SkyscraperCity banner
1 - 20 of 75 Posts

·
Banned
Joined
·
1,373 Posts
Discussion Starter · #1 · (Edited)
I am interested in knowing the list of all countries which currently have no motorways in the definition of what we know of a road that has at least two two lanes on each direction, central reservation, hard shoulder (emergency lane) and controlled acess system.

The only country I can think of now is Montenegro although I think Moldova, Malta and Latvia also have no motorways.
 

·
Registered
Joined
·
7,574 Posts
Smaller island nations and many countries in Africa, Asia & maybe some in Latin America ( am not sure abt Surinam or French Guiana etc )

In Asia, I think Laos , Myanmar, Cambodia, Nepal, Bhutan , Mongolia, Yemen, Bangladesh Tajikistan , Kyrgyzstan, North Korea, Syria don't have well-established modern inter-city highways

Latvia and Estonia spring to mind...
Seriously??
 

·
Registered
Joined
·
7,554 Posts
Monaco and Andorra.

However Belarus has motorways.

Maybe Iceland hasn't.
 

·
Moderator
Joined
·
53,109 Posts
Several misassuptions in this thread already.

Cuba, Belarus, Myanmar, North Korea and Syria do have motorways.

The largest country without motorways is probably the Democratic Republic of the Congo (DRC). 71 million people and only a few thousand kilometers of paved road. Nigeria does have some motorways in Lagos and Abuja and several long-distance dual carriageways.
 

·
Leudimin
No 41, not good
Joined
·
8,966 Posts
I can think of Andorra, Monaco, the Vatican, Liechtenstein... San Marino has a dual carriageway AFAIK.

But now, even fictional countries, like Charliland (The mine one), Norscand, or the Koana Islands, have motorways!
 

·
Registered
Joined
·
7,554 Posts
Maldives Tuvalu Nauru Seyshelles Mauritius Capo Verde Papua New Guinea, etc...
 

·
Funkin' down the Track
Joined
·
706 Posts
Regarding Cuba, the motorways there would not satisfy the definition in the opening post. Some stretches might, but generally there is no central reservation, no access control (horses and carriage commonly seen on the very right-hand side of the road), turn-offs are often at-grade and there are even level train crossings. Nonetheless, these roads are perceived in Cuba as autopista.

Comparable situations will apply in many other developing nations. It's just what you do when you do not want to spend the full monty on a motorway: first you sacrifice the hard shoulder, then minor turn-offs are built at-grade, finally you allow non-motorised traffic on the road. It's something that you see happening for various reasons in nations as developed as the UK and Italy. Yet due to their overall function and driving speeds, these routes operate as the de-facto motorways of developing countries.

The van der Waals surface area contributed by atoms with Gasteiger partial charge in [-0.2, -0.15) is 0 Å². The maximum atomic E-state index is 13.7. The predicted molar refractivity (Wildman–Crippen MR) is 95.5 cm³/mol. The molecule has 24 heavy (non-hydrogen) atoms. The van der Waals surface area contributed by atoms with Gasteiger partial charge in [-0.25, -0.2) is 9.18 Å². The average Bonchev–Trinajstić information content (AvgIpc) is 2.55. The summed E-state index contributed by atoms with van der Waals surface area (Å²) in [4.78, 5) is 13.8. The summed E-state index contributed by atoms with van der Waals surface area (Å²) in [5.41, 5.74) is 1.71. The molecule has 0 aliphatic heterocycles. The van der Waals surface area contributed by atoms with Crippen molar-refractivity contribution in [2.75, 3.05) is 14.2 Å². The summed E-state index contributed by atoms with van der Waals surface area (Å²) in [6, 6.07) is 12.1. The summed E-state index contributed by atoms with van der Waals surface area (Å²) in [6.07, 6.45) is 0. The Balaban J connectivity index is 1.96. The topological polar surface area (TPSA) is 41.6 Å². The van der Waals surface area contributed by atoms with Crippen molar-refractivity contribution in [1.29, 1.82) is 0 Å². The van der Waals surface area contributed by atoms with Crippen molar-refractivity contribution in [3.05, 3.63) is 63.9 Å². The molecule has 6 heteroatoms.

In that light, you inevitably end on a slippery slope when determining whether a country has motorways or not. I would count Cuba notwithstanding the deficiences mentioned above. Among the countries without motorways (not even when the definitions is made a bit flexible), you can count a lot of island states and vast parts of Africa. Among the others, I could add the following states that have not been mentioned:

Americas: Belize, Guatemala, Bolivia, Surinam, Guyana, Paraguay.
Asia: Cambodia, Laos, Afghanistan, Bhutan, Nepal, Mongolia, most of the Central Asian countries
 

·
Banned
Joined
·
5,848 Posts
I can think of Andorra, Monaco, the Vatican, Liechtenstein... San Marino has a dual carriageway AFAIK.

But now, even fictional countries, like Charliland (The mine one), Norscand, or the Koana Islands, have motorways!
Even though Liechtenstein itself has no motorways, it still has the best motorway links, with Swiss and Austrian motorways at either side, with clear visibility of the Swiss motorway in the border area...
 

·
Moderator
Joined
·
12,164 Posts
Regarding Cuba, the motorways there would not satisfy the definition in the opening post. Some stretches might, but generally there is no central reservation, no access control (horses and carriage commonly seen on the very right-hand side of the road), turn-offs are often at-grade and there are even level train crossings. Nonetheless, these roads are perceived in Cuba as autopista.
I've traveled most of autopistas (except the southern ones) and they all had central reservation, acces control (if they're some horses on it then also Serbian, Romanian and some other motorways wouldn't count as such just few years ago) and I've not seen turnofs at grade. Yes there is one level train crossing - but I think that such exist (or existed) even in USA and Netherlands.

However they are done as it was usual for motorways of sixties, they didn't improve with time (yet).
 

·
Funkin' down the Track
Joined
·
706 Posts
^^ Below is a photo that I took in 2005. At-grade turn-off and a central reservation not really worth the name, all in one picture. But maybe the picture is not fully representative. For the rest, you have a valid point when you say that Cuba built its autopistas sixty years back and that the main issue is that improvements elsewhere (train crossings, which we indeed had in NL until the 1980s) never made their way to Cuba.

 
1 - 20 of 75 Posts
Top